From the Desk of Pastor Clay

  The dawn of the smart phone was quite possibly one of the coolest thresholds that we have crossed as a human race. It was the start of a level of connectivity that was unparalleled and changed our lives forever. Now, whether that’s good or bad is still up for debate, but that’s a debate for another time. The dawn of the smart phone also led us to the dawn of a technological “advancement” that still harrows over us today: autocorrect. The wonderful adventure of texting with autocorrect is the journey of never knowing what your text is going to actually say. Some autocorrects are funny. Other autocorrects are terrifying. I had a friend who was a manager of a staff, and one night one of his employees texted him about a problem and needing the next day off. What he was trying to send was, “You’re fine.” But Autocorrect happened, and what he ended up sending was, “You’re fired.” Thankfully he noticed it and called the person to clarify and save this person from an excruciating evening. But my favorite autocorrect has to be the switch between definitely and defiantly. Let’s be honest: definitely is hard to spell when texting even with very precise fingers. But a few years ago, when I was ordained, a friend of mine texted me that he was defiantly going to be at my ordination. I ended up telling him that he was perfectly welcome to just come; there was no one to defy. Or I saw an autocorrect that said, “I am defiantly going to med school.” It can turn a statement into an altogether different sentiment. “I am defiantly going to the grocery store,” or “I am defiantly coming to your wedding next spring,” have different meanings than what can be intended. But this year and this season of Thanksgiving may require us to be a little defiantly thankful. There are times in life when we do not feel especially thankful, and there are times that life does not give us much for which we can be thankful. This can be true under normal circumstances, and there’s been no such thing as “normal circumstances” since February of this year. But yet here we are presented with a season of Thanksgiving, a day we have set aside to express our gratitude for the gifts from God’s hands and the impact that other people have had on our lives. The reality is, though, that for whatever reason, we may not be feeling especially thankful. This year has been hard, the losses we’ve experienced have been great, and the stressors we’re feeling don’t go away with turkey and football. I’d invite you to be defiantly thankful to bring us to a place of being definitely thankful. One of my favorite quotes from John Wesley, the founder of the Methodist Movement, is “preach mercy until you’re merciful.” Or put another way: “fake it until you make it.” Expressing thanksgiving and gratitude can actually make us feel thankful and grateful. And having someone express their gratitude to us can it easier to reciprocate. Paul told the Church in Thessalonica in his first letter to them to “rejoice always. Pray continually. Give thanks in every situation because this is God’s will for you in Christ Jesus.” This is God’s will for us to express thanksgiving. And so, let me start. There is so much to be thankful for in the Lundberg house. We’re thankful for health and a negative Covid test. We’re thankful that our boys are making friends at Laurel’s daycare and around the neighborhood. We’re thankful for the warm welcome we received here, for the friendships that are beginning to be forged, and the ways that we’ve become a part of the church family here in Canton. We’re thankful for Friendship Preschool and its hard-working staff. There’s just so much to be thankful for. Friends, let us use this Thanksgiving to remember all we have to be thankful for and that the universe and all that is within it is a gift from God. Everything. It is all pure gift. You can even be grateful for things like autocorrect, because Autocorrect stops us from firing employees and texting about selling someone’s antibiotics. (Sorry. Antiques. Autocorrect.)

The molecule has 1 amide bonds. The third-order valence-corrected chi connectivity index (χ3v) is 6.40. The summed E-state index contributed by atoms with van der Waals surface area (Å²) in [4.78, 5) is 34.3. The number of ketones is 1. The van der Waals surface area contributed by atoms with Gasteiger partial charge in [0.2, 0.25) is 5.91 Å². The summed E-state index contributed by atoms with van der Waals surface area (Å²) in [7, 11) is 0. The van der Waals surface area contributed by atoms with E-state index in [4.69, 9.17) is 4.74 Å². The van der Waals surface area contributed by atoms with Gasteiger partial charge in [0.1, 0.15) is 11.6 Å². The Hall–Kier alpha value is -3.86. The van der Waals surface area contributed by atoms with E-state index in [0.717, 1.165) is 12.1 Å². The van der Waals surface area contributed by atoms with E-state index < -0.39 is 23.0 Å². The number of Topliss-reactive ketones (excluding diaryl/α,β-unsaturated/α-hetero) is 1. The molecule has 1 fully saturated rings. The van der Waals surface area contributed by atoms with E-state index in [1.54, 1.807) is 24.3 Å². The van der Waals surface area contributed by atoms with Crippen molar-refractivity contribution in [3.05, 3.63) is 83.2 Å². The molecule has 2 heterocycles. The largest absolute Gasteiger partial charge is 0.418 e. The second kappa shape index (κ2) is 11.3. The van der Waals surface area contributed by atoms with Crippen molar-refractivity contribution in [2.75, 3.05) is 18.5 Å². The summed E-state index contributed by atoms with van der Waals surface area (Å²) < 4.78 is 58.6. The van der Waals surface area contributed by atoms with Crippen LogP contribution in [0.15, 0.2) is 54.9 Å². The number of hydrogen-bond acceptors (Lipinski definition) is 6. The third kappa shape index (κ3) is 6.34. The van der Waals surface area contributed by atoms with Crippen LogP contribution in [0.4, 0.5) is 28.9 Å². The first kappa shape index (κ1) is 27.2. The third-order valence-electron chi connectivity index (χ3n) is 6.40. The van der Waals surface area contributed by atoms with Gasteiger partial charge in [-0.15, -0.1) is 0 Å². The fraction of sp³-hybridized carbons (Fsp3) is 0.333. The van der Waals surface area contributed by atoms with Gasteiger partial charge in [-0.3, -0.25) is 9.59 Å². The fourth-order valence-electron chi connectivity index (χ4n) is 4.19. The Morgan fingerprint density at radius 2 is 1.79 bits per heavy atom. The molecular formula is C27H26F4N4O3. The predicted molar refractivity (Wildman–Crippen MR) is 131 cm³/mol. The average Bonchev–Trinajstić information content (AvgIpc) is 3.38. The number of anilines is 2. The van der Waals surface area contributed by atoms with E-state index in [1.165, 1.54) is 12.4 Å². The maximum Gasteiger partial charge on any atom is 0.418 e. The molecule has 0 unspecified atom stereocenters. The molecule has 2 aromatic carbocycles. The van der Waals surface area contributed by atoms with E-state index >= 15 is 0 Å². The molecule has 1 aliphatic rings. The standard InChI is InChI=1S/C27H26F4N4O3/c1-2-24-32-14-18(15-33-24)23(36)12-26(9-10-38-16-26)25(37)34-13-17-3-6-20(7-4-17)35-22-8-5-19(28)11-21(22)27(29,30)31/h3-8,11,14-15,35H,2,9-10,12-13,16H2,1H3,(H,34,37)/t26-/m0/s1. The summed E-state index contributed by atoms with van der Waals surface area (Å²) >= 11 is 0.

In Christ’s love,
Pastor Clay